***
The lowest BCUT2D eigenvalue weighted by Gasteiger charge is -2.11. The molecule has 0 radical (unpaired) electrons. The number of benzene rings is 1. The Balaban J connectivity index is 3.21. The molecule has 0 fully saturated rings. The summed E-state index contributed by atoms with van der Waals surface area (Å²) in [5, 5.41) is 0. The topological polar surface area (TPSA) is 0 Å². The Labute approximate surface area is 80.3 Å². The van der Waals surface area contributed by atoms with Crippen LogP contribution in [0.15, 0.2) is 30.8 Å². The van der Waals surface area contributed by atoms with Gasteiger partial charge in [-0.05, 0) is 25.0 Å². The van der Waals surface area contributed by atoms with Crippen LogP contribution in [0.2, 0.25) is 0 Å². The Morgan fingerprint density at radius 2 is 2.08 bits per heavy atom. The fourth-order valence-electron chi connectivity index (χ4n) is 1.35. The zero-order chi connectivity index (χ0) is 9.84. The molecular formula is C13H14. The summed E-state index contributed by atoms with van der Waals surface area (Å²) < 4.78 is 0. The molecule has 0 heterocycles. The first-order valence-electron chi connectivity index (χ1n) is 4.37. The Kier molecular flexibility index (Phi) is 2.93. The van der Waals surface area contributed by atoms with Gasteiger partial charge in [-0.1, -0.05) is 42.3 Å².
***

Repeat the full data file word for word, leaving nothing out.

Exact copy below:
The lowest BCUT2D eigenvalue weighted by Gasteiger charge is -2.11. The molecule has 0 radical (unpaired) electrons. The number of benzene rings is 1. The Balaban J connectivity index is 3.21. The molecule has 0 fully saturated rings. The summed E-state index contributed by atoms with van der Waals surface area (Å²) in [5, 5.41) is 0. The topological polar surface area (TPSA) is 0 Å². The Labute approximate surface area is 80.3 Å². The van der Waals surface area contributed by atoms with Crippen LogP contribution in [0.15, 0.2) is 30.8 Å². The van der Waals surface area contributed by atoms with Gasteiger partial charge in [-0.05, 0) is 25.0 Å². The van der Waals surface area contributed by atoms with Crippen LogP contribution in [0.2, 0.25) is 0 Å². The Morgan fingerprint density at radius 2 is 2.08 bits per heavy atom. The fourth-order valence-electron chi connectivity index (χ4n) is 1.35. The zero-order chi connectivity index (χ0) is 9.84. The molecular formula is C13H14. The summed E-state index contributed by atoms with van der Waals surface area (Å²) < 4.78 is 0. The molecule has 0 heterocycles. The first-order valence-electron chi connectivity index (χ1n) is 4.37. The Kier molecular flexibility index (Phi) is 2.93. The van der Waals surface area contributed by atoms with Gasteiger partial charge in [-0.1, -0.05) is 42.3 Å².